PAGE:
It depends on the program, it depends on how committed the Greek government is, it is possible. And if I’m convinced that the Greek government and parliament has found a consensus, like a national unity coalition to support the plan and the plan is approved by the institutions of being sufficient to help Greece out of this, then I think it’s possible to get the support from the parliament.
Do you think the measures taken in Brussels to solve the Greek problem are enough to avoid the same situation in one or two years?
If they stick to the plan it will be enough probably. If there is a lack of delivery then there will immediately be problems, this is very closely related. You have to keep in mind that by the end of last year, Greece was actually on the right track. The previous government was very much committed to reforms even though we didn’t go without problems there as well. But we saw hope. The last half year has been very costly for Greece and this is due to the policies of the Greek government that was elected at the beginning of the year. I really hope the government has changed the way they feel and they are committed to help their country back on track because there really isn’t another way. The only way for Greece is that the government has to be very committed to do what is necessary.
What have been the consequences of sanctions against Russia for Estonia?
I think the impact of sanctions have been felt in European countries as well, especially the counter sanctions, but it would be very cynical to put a price tag on Ukraine’s freedom. Even if there is decrease in trade, which there has been, Ukrainian freedom for us is priceless. Russia used to be our number three trade partner and now it has dropped a couple of places. The sanctions have been felt in Russia and this is very important. It has to be very clear in today’s Europe that if you attack your neighbor and intervene in sovereign countries’ business this doesn’t come for free, this doesn’t come without consequences. The international community including the European Union reacts to that.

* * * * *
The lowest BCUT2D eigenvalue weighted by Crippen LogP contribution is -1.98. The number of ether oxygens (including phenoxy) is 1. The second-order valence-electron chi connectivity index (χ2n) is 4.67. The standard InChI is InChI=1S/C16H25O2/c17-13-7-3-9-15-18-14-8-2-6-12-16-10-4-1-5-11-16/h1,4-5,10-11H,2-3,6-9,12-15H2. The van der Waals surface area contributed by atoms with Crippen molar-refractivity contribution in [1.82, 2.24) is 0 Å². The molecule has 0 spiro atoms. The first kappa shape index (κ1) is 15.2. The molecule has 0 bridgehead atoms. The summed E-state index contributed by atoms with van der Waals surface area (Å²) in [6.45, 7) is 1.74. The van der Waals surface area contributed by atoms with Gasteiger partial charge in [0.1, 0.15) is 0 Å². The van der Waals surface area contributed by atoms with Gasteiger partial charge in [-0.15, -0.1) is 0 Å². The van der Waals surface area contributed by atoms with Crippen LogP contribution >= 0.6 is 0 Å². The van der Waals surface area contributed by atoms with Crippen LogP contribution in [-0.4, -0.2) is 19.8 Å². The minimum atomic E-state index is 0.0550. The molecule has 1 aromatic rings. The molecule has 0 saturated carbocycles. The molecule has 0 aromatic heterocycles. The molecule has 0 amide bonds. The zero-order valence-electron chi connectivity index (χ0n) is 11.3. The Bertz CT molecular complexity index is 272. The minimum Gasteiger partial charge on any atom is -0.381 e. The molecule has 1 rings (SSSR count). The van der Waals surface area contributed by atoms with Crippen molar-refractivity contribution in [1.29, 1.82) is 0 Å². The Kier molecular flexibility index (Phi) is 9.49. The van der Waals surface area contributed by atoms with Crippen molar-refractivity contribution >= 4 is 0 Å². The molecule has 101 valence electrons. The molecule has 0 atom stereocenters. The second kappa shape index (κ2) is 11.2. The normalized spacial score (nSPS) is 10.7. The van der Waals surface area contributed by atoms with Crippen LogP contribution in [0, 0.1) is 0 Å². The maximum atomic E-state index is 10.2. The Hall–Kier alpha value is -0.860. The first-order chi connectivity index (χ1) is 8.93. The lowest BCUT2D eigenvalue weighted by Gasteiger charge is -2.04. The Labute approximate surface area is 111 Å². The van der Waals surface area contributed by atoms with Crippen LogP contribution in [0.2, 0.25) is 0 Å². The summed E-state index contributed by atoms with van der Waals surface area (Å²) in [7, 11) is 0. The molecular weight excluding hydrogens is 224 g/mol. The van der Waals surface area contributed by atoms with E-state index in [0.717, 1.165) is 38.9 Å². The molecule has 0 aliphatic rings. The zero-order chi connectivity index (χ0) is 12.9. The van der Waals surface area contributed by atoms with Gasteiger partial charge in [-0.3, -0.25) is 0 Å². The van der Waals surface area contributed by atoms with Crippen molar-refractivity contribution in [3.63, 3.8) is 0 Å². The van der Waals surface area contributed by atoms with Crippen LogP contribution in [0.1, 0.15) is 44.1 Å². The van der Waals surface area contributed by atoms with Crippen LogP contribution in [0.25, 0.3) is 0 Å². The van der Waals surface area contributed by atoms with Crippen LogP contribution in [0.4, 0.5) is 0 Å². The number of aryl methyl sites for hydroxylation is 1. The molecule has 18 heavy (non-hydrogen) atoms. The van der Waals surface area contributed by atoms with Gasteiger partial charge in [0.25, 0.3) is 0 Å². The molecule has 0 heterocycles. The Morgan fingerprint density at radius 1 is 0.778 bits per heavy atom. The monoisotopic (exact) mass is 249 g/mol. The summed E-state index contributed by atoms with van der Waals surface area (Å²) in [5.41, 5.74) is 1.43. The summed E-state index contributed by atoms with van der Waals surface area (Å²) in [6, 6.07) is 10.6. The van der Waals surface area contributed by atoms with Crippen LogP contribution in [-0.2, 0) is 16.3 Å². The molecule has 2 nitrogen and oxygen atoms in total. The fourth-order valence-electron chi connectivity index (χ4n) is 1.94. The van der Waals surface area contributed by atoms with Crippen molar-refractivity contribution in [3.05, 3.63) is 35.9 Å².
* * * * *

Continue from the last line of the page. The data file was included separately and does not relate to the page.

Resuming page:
You have quite a large Russian minority in Estonia. Do you feel Moscow might call for help?
They like it in Estonia. Firstly, they feel at home here. Secondly, the living standard is clearly ahead of the Russian living standard. People in Moscow might be richer in some streets than the posher streets of Berlin but ordinary Russian people live rather poorly, with much lower salaries and pensions. This is only one part of the story. The other part is that life in Russia lacks all kinds of freedoms that we in Europe are very much used to, which we take for granted: Freedom of speech, freedom of expression, freedom to move, economic freedom, things like that. It’s quite clear that Estonians living in Tallinn or Berlin don’t want Putin to come to the rescue.